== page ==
I sent him a message asking about katanas and samurai swords: "Hey, you know how in Walking Dead, Michonne is always chopping zombie's heads off with one swipe of her katana? Is that actually possible in real life? It seems like cutting someone's head clean off would be harder than that. I need answers!!"

His answer was so fantastic I had to share it here on the blog. Hope you get as much out of it as I did. Thanks, Christian!

"I can help. Mostly, yes. I totally think it would work, but not quite they portray it. And not indefinitely. A sword would certainly do damage to a person’s neck, though a decap would be unlikely. The proper stroke for a katana includes a pulling motion so the sword slides to cut. Think about the slide you have to do cutting food. (They always show it like she’s hitting with a bat, just straight through, which wouldn’t work on a person. On a super sharp sword, maybe once, maybe, before you dulled the crap out of your sword. Also probably not right through the skull like they often show. It would, sooner rather than later, just chunk into the flesh and bone like an axe into wood, and stick. (Especially if you don’t slide!) You almost never see that in the show. That goes double when you see her whipping it around with one hand. It’s meant to be used with two, hands spaced as far apart as you can for leverage. Now if zombies are decayed and gooier than people, that might allow a lot more latitude.
I was part way through this post and did a little research. You can find a ton of sites with people putting swords through bottles of water and occasionally a hunk of beef. It would do lethal damage to a person no problem. So certainly a zombie. Hell, even a non-sharp sword would do the trick if you had all the time in the world and weren’t worried about getting stuck. It’s when you want to do it repeatedly, with no hang-ups, then it gets unbelievable. Also, most of the time, these are made out of not great metal. So after a few dozen zombies, I’d think you'd break it sooner or later. (We just found out the Michonne found hers, which makes this even more likely.)
There’s a site with a real Samurai Master declaring “there are only a handful of people on the planet who could effectively use a katana in battle. For the rest of us it would be nothing more than a recipe for certain death.” I get where he’s coming from, but I think he’s overstating the case. He’s thinking of combat against an armed opponent that knows what he’s doing, where you’d be hitting metal (sword on sword, armor, etc). Zombie fighting is kind of the cake walk of combat, it’s only in attrition that they’re dangerous, right? Any length of metal will do the trick, Kouno, I’m pretty sure a katana could dispatch a zombie ok, buddy.

 If I had to pick for me, tomorrow, for under $100, my top choice would be the Kukri. (I like this one with the lanyard so you can lose it as easily.) Small enough you could get a good metal one. Or a good old machete.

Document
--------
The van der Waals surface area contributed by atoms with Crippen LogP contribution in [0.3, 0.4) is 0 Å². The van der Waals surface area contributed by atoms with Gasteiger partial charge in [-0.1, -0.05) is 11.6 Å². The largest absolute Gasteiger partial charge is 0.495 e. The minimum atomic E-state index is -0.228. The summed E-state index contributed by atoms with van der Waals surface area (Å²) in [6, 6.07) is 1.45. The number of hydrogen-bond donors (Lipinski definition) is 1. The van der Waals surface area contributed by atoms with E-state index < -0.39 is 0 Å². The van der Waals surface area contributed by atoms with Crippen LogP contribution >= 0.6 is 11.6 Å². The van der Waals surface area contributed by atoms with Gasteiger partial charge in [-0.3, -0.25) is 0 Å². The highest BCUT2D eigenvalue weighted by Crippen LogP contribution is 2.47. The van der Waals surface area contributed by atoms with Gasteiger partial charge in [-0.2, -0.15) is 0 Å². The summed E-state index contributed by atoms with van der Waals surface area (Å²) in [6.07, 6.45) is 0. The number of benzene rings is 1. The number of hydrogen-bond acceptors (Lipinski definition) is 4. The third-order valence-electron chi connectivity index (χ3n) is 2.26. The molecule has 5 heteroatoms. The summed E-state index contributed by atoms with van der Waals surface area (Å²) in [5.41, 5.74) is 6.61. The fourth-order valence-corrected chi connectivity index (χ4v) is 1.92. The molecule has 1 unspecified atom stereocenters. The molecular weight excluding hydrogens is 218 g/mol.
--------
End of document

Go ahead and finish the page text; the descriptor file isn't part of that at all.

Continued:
If I had to pick out of my basement, I would certainly use my katana (with backup machete). And, you know, a fucking rifle and pistol. Sure, the katana won’t last forever, but it’ll last until I find something better.
Honorable mention to this tactical tomahawk, which wouldn’t ever break, I think, unlike the less-than stellar metal of the $30 Chinese Broadsword above
Practical, but not anywhere near as sexy as a sword.
That being said, I’ve never actually had a problem with Michonne’s swordwork in walking dead while I’m watching her. It’s a little bit of a stretch because she does it one-handed and she’s kind of skinny, but so cool that I’m willing to go with it."

My friends are awesome, right?

Sunday, October 12, 2014

You Wouldn't Like Me When I'm Angry. Or Maybe You Would.

Once in a while, I'll find myself focusing on my most obvious flaws and think I should maybe work toward fixing them. You ever do that? I mean, consciously work toward making yourself a better person? Most of the time, I imagine, we do it instinctively, but on some occasions it becomes a more conscious thing.

Anger, that's my big one. I have a lot of rage boiling in my gut-- rage over horrible tragedies in the world, rage over stupid people making stupid decisions for the rest of us, rage over circumstances I have no control over. It simmers inside me for long periods of time, and then, without warning, erupts over and out of me and I find myself ranting and raging at a world that's not really listening. 

Folks who know me would probably tell you that I'm a pretty calm, easy-going guy and that it takes an awful lot to stress me out or get me worked up. That's because I tend to internalize my strongest emotions. Truth is, I'm a bit like Bruce Banner in The Avengers movie-- I'm ALWAYS angry. But the only time I really cut loose, emotionally, is on the page. More about that in a minute.

It doesn't help anything when I rage off the page and in the real world. In fact, the only discernible effect I've noticed is that it takes everything out of me and makes me feel awful. My anger seems to effect nothing and nobody except me-- and in a very negative way.

So. Time to reign that rage in and learn to calm the fuck down, right? Maybe.

One thing I've found that really helps when you're trying to be a better human being: thoroughly examine the ideals you love, pick them apart, throw away the ones that prove meaningless and focus hard on the few that remain. Write them down. Know them, live them.